August 1996 - September 2001
Our first home was in a new development in Bowie, MD. Bowie itself is significant as a Levitt development - the same people that brought you Levittown, NY, the famous post-war development that practically invented the romantic concept of surburbia. Cookie cutter houses, front lawns, driveways and curvilinear streets.
July 2008 - present
We've gone from traditional surburbia to fake urbanism to the middle of Washington, DC in a true historic urban neighborhood. Georgetown, founded in 1751 as a Maryland port town, became part of the new District of Columbia when the federal city was created. The neighborhood, a National Register Historic District, is a mixture of Federal (early 1800s) and Victorian (late 1800s) architecture. Our home was built in 1893 in a development known as "Cooke's Addition" in Georgetown Heights. Right now we are having our kitchen remodeled. Follow along via the Instagram feed on the right.
November 2002 - July 2008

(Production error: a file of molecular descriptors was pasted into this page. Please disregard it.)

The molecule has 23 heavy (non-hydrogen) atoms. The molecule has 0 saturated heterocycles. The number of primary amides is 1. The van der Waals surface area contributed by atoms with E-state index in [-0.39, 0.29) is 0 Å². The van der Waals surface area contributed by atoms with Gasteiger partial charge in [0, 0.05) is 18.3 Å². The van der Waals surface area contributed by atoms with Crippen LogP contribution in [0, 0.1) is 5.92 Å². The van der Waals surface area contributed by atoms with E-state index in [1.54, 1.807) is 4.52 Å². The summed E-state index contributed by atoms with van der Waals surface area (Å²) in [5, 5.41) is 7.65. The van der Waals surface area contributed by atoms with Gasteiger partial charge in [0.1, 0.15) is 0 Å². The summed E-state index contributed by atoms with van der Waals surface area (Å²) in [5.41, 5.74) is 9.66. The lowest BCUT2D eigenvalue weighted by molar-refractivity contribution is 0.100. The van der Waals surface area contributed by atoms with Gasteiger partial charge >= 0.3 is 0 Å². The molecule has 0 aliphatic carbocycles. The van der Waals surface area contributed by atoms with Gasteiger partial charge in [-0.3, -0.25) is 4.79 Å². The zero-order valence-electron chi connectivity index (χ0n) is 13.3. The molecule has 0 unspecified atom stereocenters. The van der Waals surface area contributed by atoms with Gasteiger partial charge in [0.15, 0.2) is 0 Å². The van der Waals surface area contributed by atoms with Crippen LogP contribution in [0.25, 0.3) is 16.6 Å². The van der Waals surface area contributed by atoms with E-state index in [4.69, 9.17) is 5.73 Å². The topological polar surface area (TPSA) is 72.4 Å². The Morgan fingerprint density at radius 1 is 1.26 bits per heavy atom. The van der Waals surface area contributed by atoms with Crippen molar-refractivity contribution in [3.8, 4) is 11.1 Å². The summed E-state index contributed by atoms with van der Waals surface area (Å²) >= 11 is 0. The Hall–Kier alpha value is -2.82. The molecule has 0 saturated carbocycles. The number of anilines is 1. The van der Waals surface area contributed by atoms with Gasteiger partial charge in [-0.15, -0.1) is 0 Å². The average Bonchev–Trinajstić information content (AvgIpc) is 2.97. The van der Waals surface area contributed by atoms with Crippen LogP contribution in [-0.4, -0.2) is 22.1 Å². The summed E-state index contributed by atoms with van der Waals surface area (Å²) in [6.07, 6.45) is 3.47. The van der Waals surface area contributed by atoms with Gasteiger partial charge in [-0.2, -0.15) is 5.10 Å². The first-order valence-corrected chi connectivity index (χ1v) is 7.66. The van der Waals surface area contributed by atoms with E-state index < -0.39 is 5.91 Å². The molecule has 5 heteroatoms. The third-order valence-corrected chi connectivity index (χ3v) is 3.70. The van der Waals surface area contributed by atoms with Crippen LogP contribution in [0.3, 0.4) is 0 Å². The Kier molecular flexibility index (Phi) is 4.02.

The neo-traditional neighborhood was a relatively new architectural/urban development trend brought to the forefront by architects Andres Duany and Elizabeth Plater-Zyberg. The Miami-based husband-and-wife team pioneered the New Urbanist movement and planned most of its East Coast communities. The movement started in response to the typical suburban developments by Levittown to move back to a urban feel. The concepts behind the neo-traditional neighborhood are to expand common space, bring homes closer together, widen sidewalks and narrow streets. These concepts are designed to create a sense of community by creating a neighborhood that will bring people out of their homes and into the public spaces. New Urbanist neighborhoods dispense with the elements commonly associated with surburbia such as curving streets and cul-de-sacs, returning instead to the gridded streets of traditional communities. Most of the houses in the community also do away with the eye sore that is the two-car garage moving them from the front of the house to the back with access from a common alley. On the houses that do have them (like ours), the garage is not the focal point and is purposefully set back from the street. Another common feature is the front porch. For more information on the New Urbanist movement, visit the Congress of New Urbanism.